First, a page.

View from a healthcare town hall meeting
"There are certain rules we ask our students to follow during assemblies," Dr. Nanciann Gatta, superintendent of Illinois School District 219, said before introducing Rep. Jan Schakowsky's (D-IL) healthcare town hall meeting Monday night.
She knew what she was implying—and so apparently did others in the crowded auditorium who drowned her out with a minute-long round of applause. I had to laugh.
So there I was, attendee at one of these town hall ("town hell" may be more like it) meetings we've heard so much about. Sure, I wanted to hear about the issues, see what my fellow Illinoisans had on their minds. But mostly I wanted to see what it would be like, to watch first-hand as the protesters held up their signs and shouted their slogans, to look on as they were carted off by the local police, stuck in the back of a paddy wagon and taken to the county jail to wait for their harried spouses to come bail them out.
Although there were a fair amount of hot-tempered individuals (such as the man seven seats down from me wearing his fishing hat and angrily chewing a piece of what must have been the most rubbery gum in existence) in the high school north of Chicago, the exchanges were not as crazy as I had imagined they would be. No signs, no slogans, no arrests.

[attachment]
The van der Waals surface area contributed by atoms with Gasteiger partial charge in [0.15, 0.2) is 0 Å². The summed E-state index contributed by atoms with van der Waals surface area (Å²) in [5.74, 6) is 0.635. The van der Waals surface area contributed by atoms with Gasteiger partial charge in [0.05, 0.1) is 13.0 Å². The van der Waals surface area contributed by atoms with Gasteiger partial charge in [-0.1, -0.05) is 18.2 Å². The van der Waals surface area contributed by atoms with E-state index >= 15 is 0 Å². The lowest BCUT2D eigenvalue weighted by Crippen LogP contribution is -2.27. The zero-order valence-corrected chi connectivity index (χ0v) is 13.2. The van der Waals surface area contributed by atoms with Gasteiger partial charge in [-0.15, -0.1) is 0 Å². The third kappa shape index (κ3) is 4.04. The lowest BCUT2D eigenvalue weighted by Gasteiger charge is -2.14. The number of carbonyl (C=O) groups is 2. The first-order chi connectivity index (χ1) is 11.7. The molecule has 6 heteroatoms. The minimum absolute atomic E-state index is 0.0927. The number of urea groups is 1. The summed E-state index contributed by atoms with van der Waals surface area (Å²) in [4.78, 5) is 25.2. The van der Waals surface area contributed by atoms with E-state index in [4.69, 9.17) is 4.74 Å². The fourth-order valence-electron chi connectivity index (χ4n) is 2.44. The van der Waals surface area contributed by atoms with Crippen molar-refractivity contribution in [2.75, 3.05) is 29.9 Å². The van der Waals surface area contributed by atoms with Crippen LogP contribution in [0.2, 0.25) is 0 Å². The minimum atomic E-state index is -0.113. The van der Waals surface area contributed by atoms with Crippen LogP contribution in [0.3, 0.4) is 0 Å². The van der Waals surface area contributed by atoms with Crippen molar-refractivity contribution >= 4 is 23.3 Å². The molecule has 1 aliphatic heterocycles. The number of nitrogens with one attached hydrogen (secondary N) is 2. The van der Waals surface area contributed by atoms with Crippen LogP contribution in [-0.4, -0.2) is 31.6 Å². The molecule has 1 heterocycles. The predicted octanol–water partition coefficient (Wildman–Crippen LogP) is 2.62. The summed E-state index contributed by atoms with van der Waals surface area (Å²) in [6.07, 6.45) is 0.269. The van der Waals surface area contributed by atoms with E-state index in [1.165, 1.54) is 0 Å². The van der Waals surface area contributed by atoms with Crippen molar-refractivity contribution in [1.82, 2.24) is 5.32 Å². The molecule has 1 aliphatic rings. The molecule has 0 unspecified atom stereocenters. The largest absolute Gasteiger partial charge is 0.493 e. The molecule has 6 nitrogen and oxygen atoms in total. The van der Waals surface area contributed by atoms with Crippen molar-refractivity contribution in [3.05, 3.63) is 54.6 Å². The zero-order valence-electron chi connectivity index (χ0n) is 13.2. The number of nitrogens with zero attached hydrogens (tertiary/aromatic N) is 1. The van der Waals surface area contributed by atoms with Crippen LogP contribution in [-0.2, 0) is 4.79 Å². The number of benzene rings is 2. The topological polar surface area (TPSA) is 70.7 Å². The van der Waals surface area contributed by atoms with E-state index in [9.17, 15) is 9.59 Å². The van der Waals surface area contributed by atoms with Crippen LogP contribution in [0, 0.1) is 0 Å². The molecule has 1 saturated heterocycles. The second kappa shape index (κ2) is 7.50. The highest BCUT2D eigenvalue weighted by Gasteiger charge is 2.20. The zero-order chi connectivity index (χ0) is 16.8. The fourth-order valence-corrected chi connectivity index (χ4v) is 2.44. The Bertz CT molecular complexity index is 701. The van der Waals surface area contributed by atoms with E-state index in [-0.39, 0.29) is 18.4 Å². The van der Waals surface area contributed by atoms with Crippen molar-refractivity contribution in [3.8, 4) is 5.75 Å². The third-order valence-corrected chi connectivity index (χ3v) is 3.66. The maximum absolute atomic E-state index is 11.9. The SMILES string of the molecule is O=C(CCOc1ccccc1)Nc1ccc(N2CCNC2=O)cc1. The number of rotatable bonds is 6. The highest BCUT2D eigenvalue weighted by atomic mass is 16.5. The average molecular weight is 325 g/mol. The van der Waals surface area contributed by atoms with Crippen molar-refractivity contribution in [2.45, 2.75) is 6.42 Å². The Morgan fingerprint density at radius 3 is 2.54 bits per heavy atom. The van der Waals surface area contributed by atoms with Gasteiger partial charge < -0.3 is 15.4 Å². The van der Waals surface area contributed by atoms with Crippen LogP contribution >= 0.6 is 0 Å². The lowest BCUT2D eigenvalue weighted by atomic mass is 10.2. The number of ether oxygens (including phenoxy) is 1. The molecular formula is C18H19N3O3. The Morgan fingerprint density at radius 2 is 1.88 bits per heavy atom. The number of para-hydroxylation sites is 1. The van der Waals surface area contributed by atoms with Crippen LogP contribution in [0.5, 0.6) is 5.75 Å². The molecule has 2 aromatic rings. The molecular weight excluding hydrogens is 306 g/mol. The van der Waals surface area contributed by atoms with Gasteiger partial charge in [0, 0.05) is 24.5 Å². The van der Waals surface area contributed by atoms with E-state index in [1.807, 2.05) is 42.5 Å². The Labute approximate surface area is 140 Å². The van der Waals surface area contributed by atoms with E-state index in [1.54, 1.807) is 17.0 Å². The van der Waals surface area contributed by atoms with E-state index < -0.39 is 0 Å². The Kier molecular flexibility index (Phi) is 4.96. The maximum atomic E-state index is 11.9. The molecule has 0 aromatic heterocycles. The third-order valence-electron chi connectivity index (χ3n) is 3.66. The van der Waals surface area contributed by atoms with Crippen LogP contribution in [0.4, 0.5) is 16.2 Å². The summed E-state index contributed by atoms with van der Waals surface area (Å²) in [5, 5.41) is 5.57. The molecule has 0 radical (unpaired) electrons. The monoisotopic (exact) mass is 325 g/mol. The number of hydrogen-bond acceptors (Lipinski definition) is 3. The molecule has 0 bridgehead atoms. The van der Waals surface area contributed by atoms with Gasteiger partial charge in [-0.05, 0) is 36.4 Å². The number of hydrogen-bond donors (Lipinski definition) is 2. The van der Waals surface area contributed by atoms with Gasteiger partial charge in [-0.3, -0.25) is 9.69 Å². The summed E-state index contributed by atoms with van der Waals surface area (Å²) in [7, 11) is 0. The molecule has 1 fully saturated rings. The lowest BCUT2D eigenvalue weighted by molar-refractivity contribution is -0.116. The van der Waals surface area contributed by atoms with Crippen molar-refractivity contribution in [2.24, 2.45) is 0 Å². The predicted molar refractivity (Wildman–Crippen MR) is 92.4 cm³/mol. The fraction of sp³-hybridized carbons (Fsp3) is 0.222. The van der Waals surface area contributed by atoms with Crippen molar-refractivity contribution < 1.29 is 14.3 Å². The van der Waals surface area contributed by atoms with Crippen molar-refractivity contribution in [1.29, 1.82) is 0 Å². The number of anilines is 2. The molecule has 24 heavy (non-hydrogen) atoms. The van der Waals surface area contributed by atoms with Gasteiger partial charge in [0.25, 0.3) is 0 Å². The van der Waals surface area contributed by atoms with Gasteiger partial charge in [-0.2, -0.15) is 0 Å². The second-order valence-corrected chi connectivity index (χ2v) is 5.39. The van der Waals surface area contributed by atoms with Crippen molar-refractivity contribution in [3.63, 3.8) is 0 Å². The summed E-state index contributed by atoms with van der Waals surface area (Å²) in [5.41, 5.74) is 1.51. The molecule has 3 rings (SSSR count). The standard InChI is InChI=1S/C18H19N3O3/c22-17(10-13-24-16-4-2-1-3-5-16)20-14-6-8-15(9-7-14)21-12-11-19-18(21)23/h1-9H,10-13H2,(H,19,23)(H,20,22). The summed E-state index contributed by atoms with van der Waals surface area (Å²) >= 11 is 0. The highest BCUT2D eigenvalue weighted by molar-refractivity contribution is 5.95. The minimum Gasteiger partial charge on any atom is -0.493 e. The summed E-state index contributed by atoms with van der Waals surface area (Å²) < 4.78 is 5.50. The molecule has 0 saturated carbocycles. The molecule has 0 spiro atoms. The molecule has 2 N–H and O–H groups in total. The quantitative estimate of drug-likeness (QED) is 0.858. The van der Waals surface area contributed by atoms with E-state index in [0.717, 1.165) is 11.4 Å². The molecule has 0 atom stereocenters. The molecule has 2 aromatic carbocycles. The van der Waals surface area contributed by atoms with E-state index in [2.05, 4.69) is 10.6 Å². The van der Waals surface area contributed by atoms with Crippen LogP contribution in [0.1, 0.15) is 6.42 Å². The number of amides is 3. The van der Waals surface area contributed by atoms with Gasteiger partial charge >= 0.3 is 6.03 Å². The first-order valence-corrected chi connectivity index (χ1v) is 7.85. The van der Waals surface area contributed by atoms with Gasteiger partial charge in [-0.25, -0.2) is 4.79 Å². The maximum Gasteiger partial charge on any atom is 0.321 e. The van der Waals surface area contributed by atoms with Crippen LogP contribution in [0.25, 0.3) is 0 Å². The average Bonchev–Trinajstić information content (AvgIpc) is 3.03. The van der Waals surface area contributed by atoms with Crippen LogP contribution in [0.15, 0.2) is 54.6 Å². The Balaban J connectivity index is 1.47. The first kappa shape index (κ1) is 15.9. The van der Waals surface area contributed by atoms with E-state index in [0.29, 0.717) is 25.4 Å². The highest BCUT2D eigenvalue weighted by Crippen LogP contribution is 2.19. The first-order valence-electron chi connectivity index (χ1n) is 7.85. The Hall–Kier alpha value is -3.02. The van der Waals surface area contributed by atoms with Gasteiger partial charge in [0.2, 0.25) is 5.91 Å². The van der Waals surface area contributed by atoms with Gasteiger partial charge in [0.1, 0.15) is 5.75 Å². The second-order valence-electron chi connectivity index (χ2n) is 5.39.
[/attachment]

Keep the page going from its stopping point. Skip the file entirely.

Alas. I'll have to settle for the issues.
Most of the questions were typical fare for these meetings: "How are we going to afford these reforms?" "How can we trust that you're going to do what you say?" "I hear Obama's a socialist. Is he lying to us?" The norm.
One man, however, had a question that piqued my interest. I didn't catch his name (the sound system at the Niles West High School auditorium is, for lack of a better term, abysmal), but I did catch the gist of his question to Schakowsky.
This man works for a local continuing care retirement community, and he took it upon himself to survey 10 of his facility's residents to see what issue they felt was most important. Overwhelmingly, he said, they wanted to know about cuts to Medicare.
It was a typical question with a typical response, nothing out of the ordinary. But it made me curious. Most (but not all) of the news reports I come across about seniors and healthcare deal with the seniors who go and yell at their congressman.
But I don't think they take into account seniors who are living in long-term care facilities, nursing homes or skilled nursing facilities and aren't able to get out and make their voices heard on these issues.
It made me wonder what the truly frail and vulnerable members of society think about the way things are going. Institutionalized seniors receiving Medicaid funding to pay for their nursing home stays can't all make it to the town hall meetings, stand up, speak their piece.
So it made me happy to know that someone took the time to ask his residents their opinion, brave the angry mob and ask a question on their behalf.
Even if he didn't get arrested doing it.